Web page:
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Main sites of Pondicherry 

The 'French touch' in India 

main sites of pondicherry

Puducherry (formerly Pondicherry) was under French domination for more than 250 years (1674-1954). It is now an Indian Union Territory. It is often called 'Pondy' and it is landlocked in the state of Tamil Nadu, on the edge of the Bay of Bengal and 150 km south of Chennai. But its language and appearance betray its colonial past.

It is indeed its colonial history that gives Puducherry its charm and this little taste of France, unique in India. The oldest part is the old French quarter where the main sites of Pondicherry are located. It has managed to preserve its colonial heritage with its cobbled and shaded streets, lined with mustard-coloured villas draped in their bougainvillea hedges. On the 'Promenade Beach', facing the ocean, the statues of Joseph-François Dupleix (former Governor General of French India in the 18th century) and Joan of Arc still sit enthroned. The official language of the city is Tamil - yet the language of Molière is still very present among the inhabitants.

The city was conceived by the Dutch, coveted by the English and built by the French. But it is the French connection that remains the strongest and sometimes, always gently and naturally, comes up against Indian sensibilities. The traveller will therefore not be surprised by the ladies wearing jasmine threads in their hair and conversing in impeccable French. Or by a rickshaw driver greeting them with a resounding 'bonjour'. He will even be able to attend a lively pétanque competition in front of Our Lady of Angels church, built in 1707, where mass is celebrated in French every Sunday.

The most French of Indian cities

a soothing stopover in South India

Quartier français pondicherry
paradise beach pondicherry
promenade pondicherry
la plus française des villes indiennes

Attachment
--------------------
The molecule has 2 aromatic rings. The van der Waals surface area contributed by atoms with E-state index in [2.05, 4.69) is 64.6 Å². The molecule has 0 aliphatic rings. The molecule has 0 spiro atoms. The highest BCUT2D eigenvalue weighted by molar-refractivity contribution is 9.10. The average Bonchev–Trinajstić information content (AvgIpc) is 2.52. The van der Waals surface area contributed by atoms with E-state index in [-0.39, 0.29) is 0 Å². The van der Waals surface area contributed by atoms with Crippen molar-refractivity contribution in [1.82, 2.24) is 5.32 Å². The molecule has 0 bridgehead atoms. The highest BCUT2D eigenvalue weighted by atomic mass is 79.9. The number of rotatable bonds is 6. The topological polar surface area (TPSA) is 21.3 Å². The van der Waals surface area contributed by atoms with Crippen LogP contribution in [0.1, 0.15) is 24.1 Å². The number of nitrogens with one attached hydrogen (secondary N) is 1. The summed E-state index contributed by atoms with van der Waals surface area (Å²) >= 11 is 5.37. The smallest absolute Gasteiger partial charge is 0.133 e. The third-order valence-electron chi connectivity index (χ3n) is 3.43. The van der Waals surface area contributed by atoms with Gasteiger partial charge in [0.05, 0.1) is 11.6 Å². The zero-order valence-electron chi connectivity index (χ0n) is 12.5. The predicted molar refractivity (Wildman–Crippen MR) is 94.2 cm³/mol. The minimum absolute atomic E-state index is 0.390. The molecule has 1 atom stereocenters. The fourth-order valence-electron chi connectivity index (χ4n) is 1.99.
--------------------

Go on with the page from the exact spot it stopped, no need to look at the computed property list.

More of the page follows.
While strolling in its streets, it happens that one meets the French descendants of these colonists. Some even kept their French nationality when Puducherry became part of India in 1954. Some old monuments are still standing, such as Le Foyer du Soldat, a room reserved for those, Indians and French, who fought for France. We will also see the tricolor flag flown on certain cultural and administrative establishments such as the Consulate General of France, the French Institute, the French Alliance or even the French High School. The latter, built in 1826 by the Governor General at the time, remains the oldest and one of the most important French schools in Asia.

For the traveller, immersion in French 'territory' will be easy. Accommodation is offered in charming hotels. Built in the 18th century, they housed the Department of Public Instruction or the former home of Joseph-François Dupleix. The restaurants offer a wide variety of traditional French dishes and products: ratatouille with paneer (Indian fresh cheese), rasam with shrimps (spicy soup with coconut milk), golden croissant, crispy baguette, quiche, coq au vin, filet mignon or sole meunière.

Unlike its neighbors in Tamil Nadu, 'Pondy' is a haven of peace in which to stroll, be it on its tree-lined boulevards or along its unspoilt beaches that stretch as far as the eye can see. The essence of Puducherry is the wonderful coexistence of the contemporary and the colonial, of hedonism and the spiritual, of tranquility and chaos, of the present and the past.

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